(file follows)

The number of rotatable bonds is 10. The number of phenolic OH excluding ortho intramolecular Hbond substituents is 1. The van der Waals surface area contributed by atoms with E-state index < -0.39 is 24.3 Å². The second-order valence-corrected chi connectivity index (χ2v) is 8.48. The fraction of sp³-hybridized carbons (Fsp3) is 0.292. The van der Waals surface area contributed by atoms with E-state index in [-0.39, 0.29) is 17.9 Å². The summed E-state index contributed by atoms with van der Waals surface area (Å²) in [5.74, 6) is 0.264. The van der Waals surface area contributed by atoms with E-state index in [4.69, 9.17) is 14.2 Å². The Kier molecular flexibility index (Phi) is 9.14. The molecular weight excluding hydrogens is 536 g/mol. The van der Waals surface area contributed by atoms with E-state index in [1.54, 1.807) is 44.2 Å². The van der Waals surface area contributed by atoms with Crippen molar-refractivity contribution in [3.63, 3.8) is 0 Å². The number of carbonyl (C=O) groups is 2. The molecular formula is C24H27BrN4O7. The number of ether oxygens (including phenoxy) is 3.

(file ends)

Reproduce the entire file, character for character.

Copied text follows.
The number of rotatable bonds is 10. The number of phenolic OH excluding ortho intramolecular Hbond substituents is 1. The van der Waals surface area contributed by atoms with E-state index < -0.39 is 24.3 Å². The second-order valence-corrected chi connectivity index (χ2v) is 8.48. The fraction of sp³-hybridized carbons (Fsp3) is 0.292. The van der Waals surface area contributed by atoms with E-state index in [-0.39, 0.29) is 17.9 Å². The summed E-state index contributed by atoms with van der Waals surface area (Å²) in [5.74, 6) is 0.264. The van der Waals surface area contributed by atoms with E-state index in [4.69, 9.17) is 14.2 Å². The Kier molecular flexibility index (Phi) is 9.14. The molecular weight excluding hydrogens is 536 g/mol. The van der Waals surface area contributed by atoms with E-state index in [1.54, 1.807) is 44.2 Å². The van der Waals surface area contributed by atoms with Crippen molar-refractivity contribution in [3.63, 3.8) is 0 Å². The number of carbonyl (C=O) groups is 2. The molecular formula is C24H27BrN4O7. The number of ether oxygens (including phenoxy) is 3.